The populations continued to expand throughout Alaska and adjacent Canada but were restricted from much of Canada by two major glacial masses. The Laurentide ice sheet covered most of Canada and much of the northern United States, from the East Coast to the Rocky Mountains. The second mass of ice resulted from the coalescence of a number of mountain glaciers into a single glacial complex, the Cordilleran glacier located between the Rockies and the coastal mountain ranges.

During glacial advance, the two ice masses probably met and blocked the migrants’ route south. However, when the glaciers melted, a corridor opened between them. The migrants moved south through Mexico and Central America, and on to the tip of South America. As the most recent glacial retreat continued, the first Americans expanded their range into all parts of Canada as well.

Anthropologists and archaeologists call these first Americans (or their immediate descendants) Paleo-Indians. Many details of relationship and pathways of descent are not known, but the Paleo-Indian culture gave rise to another widespread culture, called the Archaic, around 7000 b.c.e. Approximately two thousand years ago, the Archaic culture began to give way to the mound-building culture of eastern North America (the Adena, Hopewell, and Mississippian), the agricultural groups of the southwestern deserts (the Hohokam, Mogollon, and Anasazi), and other cultures. Some time before 1500 c.e., these prehistoric cultures gave rise to the Native American tribes that were later displaced by European settlement. Some archaeologists argue that a similar sequence of cultural replacement took place in Mexico and Central and South America, culminating in the Inca, Aztec, and Mayan civilizations decimated by the Spanish conquistadores in the 1500’s.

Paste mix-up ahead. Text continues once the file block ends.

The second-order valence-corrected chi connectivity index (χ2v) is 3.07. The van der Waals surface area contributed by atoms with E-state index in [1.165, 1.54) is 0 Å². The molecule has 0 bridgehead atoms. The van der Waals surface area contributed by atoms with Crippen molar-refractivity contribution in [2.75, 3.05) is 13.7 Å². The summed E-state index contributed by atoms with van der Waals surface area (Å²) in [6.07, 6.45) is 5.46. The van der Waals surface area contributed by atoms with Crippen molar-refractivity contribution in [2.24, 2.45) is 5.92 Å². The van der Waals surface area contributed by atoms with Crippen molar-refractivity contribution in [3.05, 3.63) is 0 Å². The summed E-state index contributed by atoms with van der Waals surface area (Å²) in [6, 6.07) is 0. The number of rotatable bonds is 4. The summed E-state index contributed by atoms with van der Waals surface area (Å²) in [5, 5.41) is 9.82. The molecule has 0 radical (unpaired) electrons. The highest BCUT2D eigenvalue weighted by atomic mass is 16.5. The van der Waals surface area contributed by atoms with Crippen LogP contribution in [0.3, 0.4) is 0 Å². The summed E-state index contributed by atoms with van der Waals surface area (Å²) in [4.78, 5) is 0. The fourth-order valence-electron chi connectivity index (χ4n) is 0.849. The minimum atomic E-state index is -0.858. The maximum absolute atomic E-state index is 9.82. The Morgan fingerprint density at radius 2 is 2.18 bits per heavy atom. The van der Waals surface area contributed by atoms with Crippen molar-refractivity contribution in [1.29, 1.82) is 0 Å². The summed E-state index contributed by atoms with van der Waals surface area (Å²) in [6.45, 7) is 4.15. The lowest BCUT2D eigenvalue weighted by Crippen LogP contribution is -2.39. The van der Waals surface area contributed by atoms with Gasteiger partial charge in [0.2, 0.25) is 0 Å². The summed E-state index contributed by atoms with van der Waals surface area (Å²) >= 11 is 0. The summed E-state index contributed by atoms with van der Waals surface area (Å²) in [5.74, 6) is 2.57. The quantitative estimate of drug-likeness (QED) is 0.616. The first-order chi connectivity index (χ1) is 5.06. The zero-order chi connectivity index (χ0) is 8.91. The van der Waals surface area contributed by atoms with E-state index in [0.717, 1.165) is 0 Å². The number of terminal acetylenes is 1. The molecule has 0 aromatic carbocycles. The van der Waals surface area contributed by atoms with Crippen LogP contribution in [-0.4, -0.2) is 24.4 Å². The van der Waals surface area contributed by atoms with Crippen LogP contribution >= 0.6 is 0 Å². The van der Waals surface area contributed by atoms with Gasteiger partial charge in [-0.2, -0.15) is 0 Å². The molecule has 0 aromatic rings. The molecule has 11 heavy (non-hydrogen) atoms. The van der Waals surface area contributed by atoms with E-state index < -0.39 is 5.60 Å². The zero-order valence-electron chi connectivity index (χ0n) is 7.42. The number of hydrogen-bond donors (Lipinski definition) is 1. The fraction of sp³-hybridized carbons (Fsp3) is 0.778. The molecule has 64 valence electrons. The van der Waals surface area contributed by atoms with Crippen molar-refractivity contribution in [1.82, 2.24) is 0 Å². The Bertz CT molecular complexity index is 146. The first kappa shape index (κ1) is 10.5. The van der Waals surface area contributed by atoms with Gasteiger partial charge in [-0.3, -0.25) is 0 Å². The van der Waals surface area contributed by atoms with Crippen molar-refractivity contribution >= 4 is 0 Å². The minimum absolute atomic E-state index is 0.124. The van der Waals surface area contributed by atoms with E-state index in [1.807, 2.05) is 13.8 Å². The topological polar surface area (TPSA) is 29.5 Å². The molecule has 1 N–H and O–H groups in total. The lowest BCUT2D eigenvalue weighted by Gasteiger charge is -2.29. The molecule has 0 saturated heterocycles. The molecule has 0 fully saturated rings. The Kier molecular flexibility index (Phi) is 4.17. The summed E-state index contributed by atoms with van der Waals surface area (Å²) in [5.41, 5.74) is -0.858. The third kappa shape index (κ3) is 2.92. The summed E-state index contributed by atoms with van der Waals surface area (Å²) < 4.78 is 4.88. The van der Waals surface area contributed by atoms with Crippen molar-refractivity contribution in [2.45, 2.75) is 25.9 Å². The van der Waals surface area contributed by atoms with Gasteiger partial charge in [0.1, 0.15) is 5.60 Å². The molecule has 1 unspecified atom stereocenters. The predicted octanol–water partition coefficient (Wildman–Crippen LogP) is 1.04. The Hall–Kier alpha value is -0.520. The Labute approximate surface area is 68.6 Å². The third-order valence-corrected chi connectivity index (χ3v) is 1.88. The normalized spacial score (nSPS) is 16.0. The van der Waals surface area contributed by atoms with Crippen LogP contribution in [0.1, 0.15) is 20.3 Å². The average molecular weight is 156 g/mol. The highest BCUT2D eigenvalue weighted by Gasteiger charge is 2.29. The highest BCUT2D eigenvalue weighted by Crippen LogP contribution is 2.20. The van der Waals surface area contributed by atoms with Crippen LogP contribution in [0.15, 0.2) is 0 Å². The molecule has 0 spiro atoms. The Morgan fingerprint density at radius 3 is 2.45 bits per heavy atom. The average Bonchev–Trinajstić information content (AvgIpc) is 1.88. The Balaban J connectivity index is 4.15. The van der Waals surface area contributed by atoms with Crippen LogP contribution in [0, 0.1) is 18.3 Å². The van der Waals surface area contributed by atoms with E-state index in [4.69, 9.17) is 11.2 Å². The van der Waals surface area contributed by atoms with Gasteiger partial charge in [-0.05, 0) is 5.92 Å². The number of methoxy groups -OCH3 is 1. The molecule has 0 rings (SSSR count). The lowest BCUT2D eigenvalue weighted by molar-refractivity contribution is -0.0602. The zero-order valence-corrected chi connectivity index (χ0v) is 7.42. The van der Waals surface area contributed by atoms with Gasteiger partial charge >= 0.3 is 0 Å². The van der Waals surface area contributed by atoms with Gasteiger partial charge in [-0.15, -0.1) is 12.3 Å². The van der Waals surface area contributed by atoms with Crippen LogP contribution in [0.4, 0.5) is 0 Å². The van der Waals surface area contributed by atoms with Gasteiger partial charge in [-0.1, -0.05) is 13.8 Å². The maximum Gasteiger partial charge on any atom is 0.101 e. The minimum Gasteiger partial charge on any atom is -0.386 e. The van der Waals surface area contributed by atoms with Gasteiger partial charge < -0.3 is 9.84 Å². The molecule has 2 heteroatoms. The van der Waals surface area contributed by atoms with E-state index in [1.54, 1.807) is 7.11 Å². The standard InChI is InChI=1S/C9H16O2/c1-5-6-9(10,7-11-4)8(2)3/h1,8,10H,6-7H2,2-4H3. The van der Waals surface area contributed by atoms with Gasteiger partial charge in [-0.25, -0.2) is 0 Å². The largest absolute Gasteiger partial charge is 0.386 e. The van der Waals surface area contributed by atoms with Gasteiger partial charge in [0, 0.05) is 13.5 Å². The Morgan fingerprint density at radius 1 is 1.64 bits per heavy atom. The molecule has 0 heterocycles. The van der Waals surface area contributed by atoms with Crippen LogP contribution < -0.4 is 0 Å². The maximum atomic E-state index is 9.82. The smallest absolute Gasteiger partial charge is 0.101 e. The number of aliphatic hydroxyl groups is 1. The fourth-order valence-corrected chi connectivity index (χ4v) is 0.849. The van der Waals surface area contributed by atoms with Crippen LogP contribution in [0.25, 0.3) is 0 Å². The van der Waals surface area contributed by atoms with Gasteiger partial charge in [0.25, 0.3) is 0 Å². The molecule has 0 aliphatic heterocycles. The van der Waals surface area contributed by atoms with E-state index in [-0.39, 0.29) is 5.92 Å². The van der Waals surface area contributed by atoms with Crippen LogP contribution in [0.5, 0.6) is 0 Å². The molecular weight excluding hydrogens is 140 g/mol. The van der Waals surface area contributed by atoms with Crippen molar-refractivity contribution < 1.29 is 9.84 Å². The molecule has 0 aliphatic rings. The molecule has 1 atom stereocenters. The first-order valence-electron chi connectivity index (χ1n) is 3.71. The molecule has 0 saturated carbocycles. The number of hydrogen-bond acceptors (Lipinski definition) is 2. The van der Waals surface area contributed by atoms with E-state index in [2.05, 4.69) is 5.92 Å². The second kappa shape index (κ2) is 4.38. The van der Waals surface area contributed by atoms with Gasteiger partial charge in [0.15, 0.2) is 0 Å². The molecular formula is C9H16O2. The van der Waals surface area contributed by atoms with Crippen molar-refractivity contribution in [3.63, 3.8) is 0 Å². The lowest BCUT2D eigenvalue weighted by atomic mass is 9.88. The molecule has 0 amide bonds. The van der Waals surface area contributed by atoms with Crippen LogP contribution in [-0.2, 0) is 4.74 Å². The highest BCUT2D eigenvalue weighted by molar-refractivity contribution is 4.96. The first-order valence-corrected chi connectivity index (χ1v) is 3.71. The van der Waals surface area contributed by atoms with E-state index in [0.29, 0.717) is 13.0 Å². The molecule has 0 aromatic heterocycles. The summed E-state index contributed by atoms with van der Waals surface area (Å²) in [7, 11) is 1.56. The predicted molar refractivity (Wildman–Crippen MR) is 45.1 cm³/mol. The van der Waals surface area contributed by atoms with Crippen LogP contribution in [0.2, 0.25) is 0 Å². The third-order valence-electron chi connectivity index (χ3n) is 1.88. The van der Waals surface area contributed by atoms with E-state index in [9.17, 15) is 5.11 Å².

One of the most vituperative arguments in the history of science centers on the question of when the first Americans arrived. A few students of the question argue for dates earlier than the mid-Wisconsin interglacial, and some argue for entry times more than thirty thousand years ago (during the mid-Wisconsin interglacial) or around 18,000 b.c.e., during the last glacial maximum, but many favor from 15,000 to 11,000 b.c.e.